When I first became a minister (I had just turned 25 years old), I kept thinking that I had to be just like my father. I remember sometimes I would try to preach the way he did or even speak the way he spoke. A couple of years before he died, I was already speaking with my own voice, but when he passed away, I remember thinking that everyone expected me to be like him. So, I tried to change to become like him and after a while, I realised that I was losing my identity and I wasn’t becoming him either.
One day, God spoke to me telling me that I wasn’t supposed to fill my father’s shoes, but rather, I was meant to create my own shoes. The anointing that was upon my father was for a time and generation, and God’s vision for me was to carry on the legacy but in a way that He would reveal to me–not to be my father or try to talk like my father. He told me that He would inspire me and give me the message to preach. So, filling his shoes is not something I try to do anymore because I realised that he was sent to this generation for a time and season, to bring Nigeria out of the place where it was called a dark continent, to bring this brand of pentecostalism and the charismatic gospel into Nigeria. Now, we’re blessed to have so many “sons of Idahosa” who are carrying on that legacy in different dimensions.
How were you able to assist your mother in those years after he passed on?
God gave my mother tremendous strength during that time to do what she did. After my father passed away, she took some time off to pray and hear from God on what to do because her first instinct was to concentrate on her children. However, God had different plans for her and He spoke to her about what He wanted her to do with the ministry. She spent some time away, then came back with the mission and a fire greater than before, which God gave her. Before that time, we had been operating with the mandate of evangelism as our supreme task and God expanded it to the next phase of the ministry which we are now in. We have seen the ministry grow in the past 18 years and it is a testimony to the fact that God always has plans because He is the ultimate strategist.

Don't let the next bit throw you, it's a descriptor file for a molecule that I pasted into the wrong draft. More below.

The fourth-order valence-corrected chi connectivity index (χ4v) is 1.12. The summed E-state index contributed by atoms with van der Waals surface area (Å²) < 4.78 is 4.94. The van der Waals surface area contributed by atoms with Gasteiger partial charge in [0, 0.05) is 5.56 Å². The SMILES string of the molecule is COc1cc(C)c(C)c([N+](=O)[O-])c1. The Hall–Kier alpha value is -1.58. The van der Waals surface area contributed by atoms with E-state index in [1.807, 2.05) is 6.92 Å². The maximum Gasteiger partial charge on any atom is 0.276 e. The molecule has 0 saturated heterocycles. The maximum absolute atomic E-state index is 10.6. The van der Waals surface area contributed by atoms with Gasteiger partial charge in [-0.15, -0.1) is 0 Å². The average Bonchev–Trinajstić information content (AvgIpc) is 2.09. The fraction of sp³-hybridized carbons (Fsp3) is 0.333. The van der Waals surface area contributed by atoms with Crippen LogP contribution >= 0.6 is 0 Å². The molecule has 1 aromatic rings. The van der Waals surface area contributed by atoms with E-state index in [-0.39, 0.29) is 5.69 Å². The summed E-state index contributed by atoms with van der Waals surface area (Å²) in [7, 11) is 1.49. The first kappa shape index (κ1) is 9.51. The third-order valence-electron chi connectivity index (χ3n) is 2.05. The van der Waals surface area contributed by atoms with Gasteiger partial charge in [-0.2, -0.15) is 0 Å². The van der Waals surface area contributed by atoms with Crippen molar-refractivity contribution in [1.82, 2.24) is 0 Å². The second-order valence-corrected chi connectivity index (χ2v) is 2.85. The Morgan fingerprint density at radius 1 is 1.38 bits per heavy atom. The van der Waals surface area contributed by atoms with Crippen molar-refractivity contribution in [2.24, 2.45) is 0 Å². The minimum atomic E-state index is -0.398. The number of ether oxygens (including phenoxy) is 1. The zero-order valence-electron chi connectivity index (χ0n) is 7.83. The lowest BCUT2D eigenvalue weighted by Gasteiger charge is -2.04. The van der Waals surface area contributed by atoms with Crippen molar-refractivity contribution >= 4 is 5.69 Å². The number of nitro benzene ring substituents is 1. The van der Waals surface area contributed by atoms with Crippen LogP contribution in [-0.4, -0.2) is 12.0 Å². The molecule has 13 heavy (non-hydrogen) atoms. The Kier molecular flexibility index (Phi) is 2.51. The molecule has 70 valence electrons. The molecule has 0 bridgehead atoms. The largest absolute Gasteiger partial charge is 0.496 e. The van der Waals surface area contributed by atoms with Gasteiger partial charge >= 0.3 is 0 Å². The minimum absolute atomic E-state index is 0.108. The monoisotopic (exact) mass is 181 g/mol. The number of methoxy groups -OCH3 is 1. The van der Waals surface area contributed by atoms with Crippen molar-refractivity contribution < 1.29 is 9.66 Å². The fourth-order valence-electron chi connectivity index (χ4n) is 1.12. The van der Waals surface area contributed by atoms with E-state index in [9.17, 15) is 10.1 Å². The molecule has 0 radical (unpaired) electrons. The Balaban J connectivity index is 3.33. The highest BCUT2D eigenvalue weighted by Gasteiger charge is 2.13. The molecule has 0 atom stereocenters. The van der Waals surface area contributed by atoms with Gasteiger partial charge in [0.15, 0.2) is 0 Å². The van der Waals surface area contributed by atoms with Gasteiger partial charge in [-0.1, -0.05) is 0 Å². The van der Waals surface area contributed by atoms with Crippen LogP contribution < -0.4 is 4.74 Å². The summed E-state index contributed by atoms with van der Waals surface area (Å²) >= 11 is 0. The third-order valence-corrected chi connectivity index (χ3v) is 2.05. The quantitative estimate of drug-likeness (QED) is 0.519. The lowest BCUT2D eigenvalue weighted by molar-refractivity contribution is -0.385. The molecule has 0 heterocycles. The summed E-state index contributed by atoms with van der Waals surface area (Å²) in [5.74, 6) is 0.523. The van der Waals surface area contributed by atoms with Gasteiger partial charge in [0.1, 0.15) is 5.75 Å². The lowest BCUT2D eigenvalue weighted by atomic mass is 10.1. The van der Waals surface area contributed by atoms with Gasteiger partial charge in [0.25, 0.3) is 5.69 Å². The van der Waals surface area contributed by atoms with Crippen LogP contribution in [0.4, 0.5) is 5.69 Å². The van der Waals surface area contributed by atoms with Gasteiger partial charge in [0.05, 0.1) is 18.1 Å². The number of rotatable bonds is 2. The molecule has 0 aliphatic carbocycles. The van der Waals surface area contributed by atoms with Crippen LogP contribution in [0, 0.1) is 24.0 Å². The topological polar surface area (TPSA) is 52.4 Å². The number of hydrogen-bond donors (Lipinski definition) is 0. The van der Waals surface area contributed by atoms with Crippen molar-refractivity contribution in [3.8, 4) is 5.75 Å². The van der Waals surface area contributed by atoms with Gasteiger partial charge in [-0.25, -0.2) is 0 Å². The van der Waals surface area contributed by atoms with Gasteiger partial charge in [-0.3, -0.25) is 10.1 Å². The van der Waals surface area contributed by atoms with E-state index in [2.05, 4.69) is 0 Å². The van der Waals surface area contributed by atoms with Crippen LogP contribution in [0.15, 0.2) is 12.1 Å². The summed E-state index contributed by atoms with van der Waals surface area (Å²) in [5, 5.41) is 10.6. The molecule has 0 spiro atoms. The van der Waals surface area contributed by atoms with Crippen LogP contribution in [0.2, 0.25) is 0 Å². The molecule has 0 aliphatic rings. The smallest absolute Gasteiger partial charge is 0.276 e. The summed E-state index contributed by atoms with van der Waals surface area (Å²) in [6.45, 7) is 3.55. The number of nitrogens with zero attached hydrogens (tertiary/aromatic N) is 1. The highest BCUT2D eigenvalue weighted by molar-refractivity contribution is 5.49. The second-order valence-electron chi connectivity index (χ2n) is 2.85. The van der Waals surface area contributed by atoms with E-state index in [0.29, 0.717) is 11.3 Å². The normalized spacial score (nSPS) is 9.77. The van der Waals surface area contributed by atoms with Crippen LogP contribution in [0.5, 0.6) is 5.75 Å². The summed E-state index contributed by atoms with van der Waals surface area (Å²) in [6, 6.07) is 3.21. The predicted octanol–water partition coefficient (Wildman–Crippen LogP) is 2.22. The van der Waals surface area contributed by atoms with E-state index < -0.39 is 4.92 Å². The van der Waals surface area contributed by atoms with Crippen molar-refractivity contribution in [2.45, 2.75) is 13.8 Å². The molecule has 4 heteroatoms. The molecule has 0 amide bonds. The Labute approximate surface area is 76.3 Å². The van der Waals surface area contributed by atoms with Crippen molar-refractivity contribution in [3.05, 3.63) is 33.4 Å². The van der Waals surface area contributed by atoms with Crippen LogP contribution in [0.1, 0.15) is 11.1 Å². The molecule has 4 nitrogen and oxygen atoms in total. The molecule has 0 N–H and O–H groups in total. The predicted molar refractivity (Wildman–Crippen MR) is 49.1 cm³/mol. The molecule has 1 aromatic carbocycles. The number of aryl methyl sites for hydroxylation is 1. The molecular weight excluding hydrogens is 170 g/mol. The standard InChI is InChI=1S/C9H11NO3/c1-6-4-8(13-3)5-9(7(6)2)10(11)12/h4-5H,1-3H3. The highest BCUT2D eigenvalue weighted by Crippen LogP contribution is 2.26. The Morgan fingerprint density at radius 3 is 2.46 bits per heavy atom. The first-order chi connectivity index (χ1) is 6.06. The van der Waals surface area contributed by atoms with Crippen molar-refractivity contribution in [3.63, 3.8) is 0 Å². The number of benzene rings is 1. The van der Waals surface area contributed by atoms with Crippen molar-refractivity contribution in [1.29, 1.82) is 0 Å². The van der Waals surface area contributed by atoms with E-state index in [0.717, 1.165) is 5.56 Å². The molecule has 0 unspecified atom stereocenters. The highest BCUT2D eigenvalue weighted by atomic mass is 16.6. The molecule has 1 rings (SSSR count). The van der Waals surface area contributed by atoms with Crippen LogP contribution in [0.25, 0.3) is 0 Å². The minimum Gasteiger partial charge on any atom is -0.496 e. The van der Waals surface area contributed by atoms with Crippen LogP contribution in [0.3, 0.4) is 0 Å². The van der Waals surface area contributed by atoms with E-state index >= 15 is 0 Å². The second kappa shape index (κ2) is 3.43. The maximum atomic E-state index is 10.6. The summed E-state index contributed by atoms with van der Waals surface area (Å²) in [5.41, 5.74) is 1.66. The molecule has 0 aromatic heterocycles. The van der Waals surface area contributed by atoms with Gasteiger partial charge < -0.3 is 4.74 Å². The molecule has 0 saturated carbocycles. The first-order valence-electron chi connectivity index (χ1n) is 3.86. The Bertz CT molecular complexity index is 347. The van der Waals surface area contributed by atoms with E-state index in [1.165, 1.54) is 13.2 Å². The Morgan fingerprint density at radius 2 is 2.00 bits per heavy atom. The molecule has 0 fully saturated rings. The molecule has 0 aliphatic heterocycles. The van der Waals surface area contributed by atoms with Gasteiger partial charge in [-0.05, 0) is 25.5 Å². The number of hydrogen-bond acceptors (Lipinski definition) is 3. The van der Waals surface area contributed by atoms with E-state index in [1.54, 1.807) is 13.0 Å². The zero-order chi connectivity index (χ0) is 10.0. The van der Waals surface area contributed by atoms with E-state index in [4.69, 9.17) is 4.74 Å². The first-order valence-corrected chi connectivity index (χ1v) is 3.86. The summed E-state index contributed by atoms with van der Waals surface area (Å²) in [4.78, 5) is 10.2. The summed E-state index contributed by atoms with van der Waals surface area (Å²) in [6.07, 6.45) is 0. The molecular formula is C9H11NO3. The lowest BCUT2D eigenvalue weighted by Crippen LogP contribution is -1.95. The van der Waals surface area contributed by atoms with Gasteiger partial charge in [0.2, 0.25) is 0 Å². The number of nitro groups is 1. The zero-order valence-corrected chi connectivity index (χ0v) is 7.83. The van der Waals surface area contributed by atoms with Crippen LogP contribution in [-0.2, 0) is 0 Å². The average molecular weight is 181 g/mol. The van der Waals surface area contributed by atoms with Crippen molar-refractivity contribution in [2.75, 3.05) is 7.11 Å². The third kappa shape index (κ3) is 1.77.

How easy was leaving the stethoscope for the pulpit?
It was a bit difficult because I had wanted to be a doctor for most of my life. I think God prepared me for that because before I entered medical school, I spent nine months in our hospital, Faith Mediplex, shadowing doctors to observe and learn about what my future would be like. I had just finished pre-med and my Masters in Public Health so it was a good start. When I went to medical school however, God began speaking to me about a different direction for my life and I was wondering how that would work. A few months after that though, my father passed away, and it became clear what God wanted for my future. I took a year off medical school and came home to assist with and see what the next steps in my life would be. After one year had elapsed, it was clear that ministry was my calling. So, I returned to the UK, officially pulled out of med school, and I went from being a doctor of the physical to being the doctor of the spiritual.